By Jared Bernstein February 16
The Washington Post
Jared Bernstein, a former chief economist to Vice President Joe Biden, is a senior fellow at the Center on Budget and Policy Priorities and author of ‘The Reconnection Agenda: Reuniting Growth and Prosperity’.
Front-page news poses a stark reminder that the fate of the “dreamers,” undocumented immigrants brought here as children, remains unresolved, as three bills addressing the issue failed in the Senate. That’s a huge problem for those who are or would be covered by DACA, but it’s far from the Trump administration’s only line of attack against immigrants.
There’s another attack, one you won’t find on the front page. It comes to us through a leaked proposal for a policy that would, without congressional approval (it’s a rule change, not a law), change how immigration authorities weigh the receipt of public benefits in determining the status of legal immigrants already here or those seeking to enter the United States.
The leaked proposal involves what’s known as the “public charge” determination. When immigrants seek to enter the country or upgrade their immigration status, say from someone temporarily in the country to permanent resident, the official procedure requires a determination of whether the applicant might become primarily dependent on government benefits (some, like refugees and asylum seekers, are exempt). The draft of the new rule would increase the number of immigrants caught in this net. It significantly expands the scope of benefits under consideration, and it considers benefit receipt by any person in the family, including children of immigrant parents, children who themselves may be citizens.
For example, under the proposal, a child of immigrants could threaten her family’s ability to get permanent status by attending a Head Start early education program.
Only cash benefits and long-term care paid for by the government are considered in public charge determinations. But the draft rule adds the following benefits to the mix: Affordable Care Act subsidies that help people buy private insurance; most of Medicaid; CHIP (children’s health coverage); nutritional support, food assistance for pregnant women and infants; transportation; housing assistance; energy assistance.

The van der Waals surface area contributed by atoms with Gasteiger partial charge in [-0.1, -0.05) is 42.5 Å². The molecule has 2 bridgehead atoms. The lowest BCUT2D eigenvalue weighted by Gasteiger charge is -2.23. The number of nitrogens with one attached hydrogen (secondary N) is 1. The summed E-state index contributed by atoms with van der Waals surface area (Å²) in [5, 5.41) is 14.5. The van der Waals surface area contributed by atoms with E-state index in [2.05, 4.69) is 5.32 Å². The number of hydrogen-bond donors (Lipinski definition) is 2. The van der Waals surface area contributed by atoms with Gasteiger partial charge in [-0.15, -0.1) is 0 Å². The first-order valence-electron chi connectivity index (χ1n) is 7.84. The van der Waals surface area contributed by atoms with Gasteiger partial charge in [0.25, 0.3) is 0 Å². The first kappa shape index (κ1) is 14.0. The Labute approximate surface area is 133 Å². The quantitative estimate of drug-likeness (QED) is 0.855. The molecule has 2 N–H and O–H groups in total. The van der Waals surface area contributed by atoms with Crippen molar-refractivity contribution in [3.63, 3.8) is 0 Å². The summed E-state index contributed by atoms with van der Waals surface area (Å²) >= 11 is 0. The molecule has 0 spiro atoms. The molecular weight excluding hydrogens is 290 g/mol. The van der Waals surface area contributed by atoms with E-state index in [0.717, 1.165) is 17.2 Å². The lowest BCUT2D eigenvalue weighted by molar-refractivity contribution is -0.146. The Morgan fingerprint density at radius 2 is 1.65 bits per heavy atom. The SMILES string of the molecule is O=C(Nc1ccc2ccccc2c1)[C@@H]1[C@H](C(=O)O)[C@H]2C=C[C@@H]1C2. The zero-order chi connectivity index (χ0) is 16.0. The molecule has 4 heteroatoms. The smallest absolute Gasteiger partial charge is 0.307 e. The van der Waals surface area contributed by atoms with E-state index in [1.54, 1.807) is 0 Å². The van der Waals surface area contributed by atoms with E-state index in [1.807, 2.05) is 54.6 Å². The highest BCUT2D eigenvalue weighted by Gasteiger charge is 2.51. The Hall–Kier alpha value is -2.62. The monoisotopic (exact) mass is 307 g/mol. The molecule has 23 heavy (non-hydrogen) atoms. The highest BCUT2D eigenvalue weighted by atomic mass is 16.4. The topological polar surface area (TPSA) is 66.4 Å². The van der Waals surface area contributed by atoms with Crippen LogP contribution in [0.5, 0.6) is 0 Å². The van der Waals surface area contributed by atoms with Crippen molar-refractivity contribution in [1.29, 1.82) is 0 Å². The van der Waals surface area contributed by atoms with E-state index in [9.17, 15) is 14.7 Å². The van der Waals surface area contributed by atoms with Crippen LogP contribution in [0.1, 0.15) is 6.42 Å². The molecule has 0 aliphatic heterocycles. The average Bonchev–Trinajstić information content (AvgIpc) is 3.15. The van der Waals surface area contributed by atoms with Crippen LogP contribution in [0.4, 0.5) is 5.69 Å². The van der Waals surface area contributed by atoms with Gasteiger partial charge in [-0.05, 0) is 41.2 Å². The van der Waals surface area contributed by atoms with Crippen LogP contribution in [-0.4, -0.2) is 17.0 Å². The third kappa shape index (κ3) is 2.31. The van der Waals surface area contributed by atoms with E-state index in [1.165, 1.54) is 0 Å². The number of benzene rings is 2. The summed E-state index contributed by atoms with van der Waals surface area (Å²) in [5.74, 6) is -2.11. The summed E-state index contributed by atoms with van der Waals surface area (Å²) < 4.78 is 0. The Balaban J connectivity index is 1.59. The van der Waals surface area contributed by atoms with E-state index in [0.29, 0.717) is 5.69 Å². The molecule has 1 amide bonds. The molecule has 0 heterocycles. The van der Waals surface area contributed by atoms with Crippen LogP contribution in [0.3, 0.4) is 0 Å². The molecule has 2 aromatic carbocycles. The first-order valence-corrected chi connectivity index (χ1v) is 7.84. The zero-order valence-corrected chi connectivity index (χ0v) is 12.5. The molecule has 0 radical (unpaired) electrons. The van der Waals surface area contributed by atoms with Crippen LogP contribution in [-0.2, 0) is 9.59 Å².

Consider the incentives this would create. An economically vulnerable immigrant family, here legally (undocumented immigrants already have little access to these benefits), would have to decide whether getting help to afford food or housing would be worth the threat to reuniting their family; whether putting their child in preschool would block their path to a green card; whether a pregnant woman could get access to prenatal services or a nursing mother could get nutritional support for herself or her newborn without hurting their chances to stay in the United States.
It’s hard enough to be poor here. It’s a lot harder to be poor, immigrant and trying to play by a set of rules that everyone agrees is a tangled mess. And yet, the families targeted by this proposal are not just here trying to make a better life for themselves and their kids. They’re trying to do so while abiding by laws and requirements that are already tilted against them.
Moreover, restrictions on benefit receipt for legal immigrants already exists, including five-year post-entry bans for most income-based safety net benefits. Perhaps for this reason, research finds that among those with low incomes, immigrants participate less than native-born families in safety net programs, and conversely, depend more on labor market earnings. Other research on the fiscal impacts of immigration to the United States finds that second-generation immigrants, in particular, “are among the strongest economic and fiscal contributors in the population.” That’s partly because second-generation immigrants avail themselves of educational opportunities, which in turn raises their earnings, spending and tax payments.
By incentivizing disinvestment in these children, however, the draft rule has the strong potential to undermine latter generations upward mobility, and thus, their contributions to society. The rule’s likely outcome is not that immigrants won’t come to America or try to stay here. It’s that they’ll avoid risks to their legal status by not pursuing the medical, nutritional and housing support they and their children need.
The result is that immigrant children will be increasingly disadvantaged as they age. Low-income children who get nutritional and housing support, quality preschool (which defines some, not all, Head Start programs), and so on, have been found to grow into healthier adults, with better education and employment outcomes than similarly placed children who did not get those benefits. Such people are thus able to make a more lasting contribution to society, as opposed to generating costs by needing public support. In other words, all we’d be doing under the rule is, by disinvesting in a segment of our future population and labor force, spiting ourselves by undermining the future contributions of those who would be our fellow Americans.
The most prominent, visible part of the immigration debate right now is, of course, the fate of the dreamers. The heat generated by that debate reveals the passions it invokes. But based on the potential damage it could mete out, this leaked rule deserves that same amount of scrutiny. Moreover, because it is a rule change, not legislation, it risks flying under the radar. Those of us concerned about the well-being of vulnerable families trying to do the right thing, to play by the rules, to raise healthy, productive children, must shine a bright, critical light on this proposal, revealing it for the mean-spirited, counterproductive attack it is.